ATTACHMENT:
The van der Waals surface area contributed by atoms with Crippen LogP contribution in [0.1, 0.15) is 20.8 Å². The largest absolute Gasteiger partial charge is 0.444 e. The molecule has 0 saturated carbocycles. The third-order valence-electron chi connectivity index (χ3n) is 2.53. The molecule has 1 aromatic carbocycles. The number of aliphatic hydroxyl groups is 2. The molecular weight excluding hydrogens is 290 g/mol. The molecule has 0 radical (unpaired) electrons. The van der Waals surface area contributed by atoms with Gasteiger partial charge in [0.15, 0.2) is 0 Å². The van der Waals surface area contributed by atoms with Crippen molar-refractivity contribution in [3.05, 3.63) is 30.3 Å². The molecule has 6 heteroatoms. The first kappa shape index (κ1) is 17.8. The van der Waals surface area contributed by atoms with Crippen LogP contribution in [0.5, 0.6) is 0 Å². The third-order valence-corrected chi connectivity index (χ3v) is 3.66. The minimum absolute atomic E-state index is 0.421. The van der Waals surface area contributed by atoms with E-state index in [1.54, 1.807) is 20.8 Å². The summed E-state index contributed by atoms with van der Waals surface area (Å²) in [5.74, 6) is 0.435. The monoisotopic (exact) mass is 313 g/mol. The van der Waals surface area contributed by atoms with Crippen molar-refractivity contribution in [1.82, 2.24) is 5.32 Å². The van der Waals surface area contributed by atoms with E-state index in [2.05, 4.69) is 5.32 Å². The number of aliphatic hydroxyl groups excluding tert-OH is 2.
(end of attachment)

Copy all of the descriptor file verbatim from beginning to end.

The van der Waals surface area contributed by atoms with Crippen LogP contribution in [0.1, 0.15) is 20.8 Å². The largest absolute Gasteiger partial charge is 0.444 e. The molecule has 0 saturated carbocycles. The third-order valence-electron chi connectivity index (χ3n) is 2.53. The molecule has 1 aromatic carbocycles. The number of aliphatic hydroxyl groups is 2. The molecular weight excluding hydrogens is 290 g/mol. The molecule has 0 radical (unpaired) electrons. The van der Waals surface area contributed by atoms with Gasteiger partial charge in [0.15, 0.2) is 0 Å². The van der Waals surface area contributed by atoms with Crippen molar-refractivity contribution in [3.05, 3.63) is 30.3 Å². The molecule has 6 heteroatoms. The first kappa shape index (κ1) is 17.8. The van der Waals surface area contributed by atoms with Crippen LogP contribution in [0.5, 0.6) is 0 Å². The third-order valence-corrected chi connectivity index (χ3v) is 3.66. The minimum absolute atomic E-state index is 0.421. The van der Waals surface area contributed by atoms with E-state index in [1.54, 1.807) is 20.8 Å². The summed E-state index contributed by atoms with van der Waals surface area (Å²) in [5.74, 6) is 0.435. The monoisotopic (exact) mass is 313 g/mol. The van der Waals surface area contributed by atoms with Crippen molar-refractivity contribution in [1.82, 2.24) is 5.32 Å². The van der Waals surface area contributed by atoms with E-state index in [2.05, 4.69) is 5.32 Å². The number of aliphatic hydroxyl groups excluding tert-OH is 2.